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Many Moms Aren't Following Safe Infant Sleep Guidelines, New Study Shows

There are so many things to worry about as a new parent, especially regarding your baby's sleep. One area of concern? Keeping them safe throughout the night, as potential health hazards can arise if you don't follow certain practices. And unfortunately, a new study reveals many moms aren't following safe infant sleep guidelines.

Nearly two thirds of moms are not following recommended safe sleep practices for their babies, which is worrisome considering the recommended guidelines can help prevent sudden unexpected infant death (SUID), according to the study published Monday in Pediatrics, the official journal of the American Academy of Pediatrics.

Before I get into the specific numbers, best practices include, according to ABC News:

  • Placing infants to sleep on their back
  • Room-sharing without bed-sharing
  • avoiding any soft objects or bedding
  • Using firm sleep surfaces such as a crib, bassinet or pack-and-play

The study, which surveyed postpartum women nationwide (although this topic definitely applies to dads too, the survey only talked to moms) show 78% of mothers are putting their babies to bed on their backs, which is promising. But far fewer moms are following the AAP's other recommendations. In fact, only 57% are both room-sharing and not bed-sharing, while about 42% percent avoid soft bedding where the baby sleeps. And just 32% are using a separate, approved sleep surface.

Of course, this study isn't designed to mom-shame — it simply intends to shine a light on the areas where care providers can improve their information dissemination.

“We have substantial room for improvement for these sleep practices,” Ashley H. Hirai, PhD, study author and senior scientist at the Maternal and Child Health Bureau of the U.S. Department of Health and Human Services said, according to SheKnows. “I think we need to do a better job, such as having better media campaigns in addressing the broader recommended practices, beyond ‘back to sleep.’"

Hirai has a good point when you consider these stats: Although 90% of mothers said their pediatricians advised them on putting their babies to sleep on their backs, 85% were told what items were safe to have in baby’s sleeping area, and 84% were told their baby should sleep in a crib, bassinet, or pack and play, less than half received advice to place a baby’s crib in the same room as their parents. This means doctors may need more training in educating parents on better sleep practices.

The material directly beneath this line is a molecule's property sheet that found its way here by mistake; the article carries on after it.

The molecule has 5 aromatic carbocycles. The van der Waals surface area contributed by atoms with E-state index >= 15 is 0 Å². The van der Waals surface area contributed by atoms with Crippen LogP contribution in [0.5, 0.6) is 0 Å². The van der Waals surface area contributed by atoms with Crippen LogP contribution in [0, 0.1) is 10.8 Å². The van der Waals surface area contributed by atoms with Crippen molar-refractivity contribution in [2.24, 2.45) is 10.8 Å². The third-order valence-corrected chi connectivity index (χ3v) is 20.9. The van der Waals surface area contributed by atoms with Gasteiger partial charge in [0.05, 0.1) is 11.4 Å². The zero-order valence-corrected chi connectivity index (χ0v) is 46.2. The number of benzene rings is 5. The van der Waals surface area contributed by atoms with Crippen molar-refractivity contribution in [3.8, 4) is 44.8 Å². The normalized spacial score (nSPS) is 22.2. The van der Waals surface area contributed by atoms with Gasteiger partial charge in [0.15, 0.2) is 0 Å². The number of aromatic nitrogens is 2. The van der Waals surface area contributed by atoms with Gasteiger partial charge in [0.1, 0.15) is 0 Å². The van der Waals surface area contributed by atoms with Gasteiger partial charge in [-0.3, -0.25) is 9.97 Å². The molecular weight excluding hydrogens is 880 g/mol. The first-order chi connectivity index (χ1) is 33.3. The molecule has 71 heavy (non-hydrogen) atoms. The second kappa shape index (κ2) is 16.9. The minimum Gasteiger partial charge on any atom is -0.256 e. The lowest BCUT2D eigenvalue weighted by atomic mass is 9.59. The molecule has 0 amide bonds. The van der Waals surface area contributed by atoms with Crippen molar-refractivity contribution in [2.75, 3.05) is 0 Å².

Speaking of educational campaigns, in 1992, the "Back to Sleep" campaign was founded to educate new parents on the safety benefits of putting babies on their backs to sleep, which resulted in a 45% drop in overall SID deaths, according to WebMd. Since then, the federal government launched the "Safe to Sleep" campaign to include other sleep safety recommendations.

“The bottom line is to raise awareness about these better sleep recommendations,” Hirai said. “And so we just want to hit that home that the safest place for babies to sleep is on their back, on a separate [approved crib, bassinet or pack and play], without any soft bedding and that they should be in the same room as their caregivers.”

Unfortunately, there can be dire consequences for not following these important recommendations. More than 3,500 babies in the U.S. die suddenly and unexpectedly every year while sleeping, often due to sudden infant death syndrome (SIDS) or accidental deaths from suffocation or strangulation.

As always, any concern regarding your child's health should be brought to the attention of your pediatrician. But when it comes to safe sleeping, these guidelines from the AAP are a good place to start.

Studies referenced:

Hirai, A. (2019) Prevalence and Factors Associated With Safe Infant Sleep Practices. Pediatrics, https://pediatrics.aappublications.org/content/early/2019/10/17/peds.2019-1286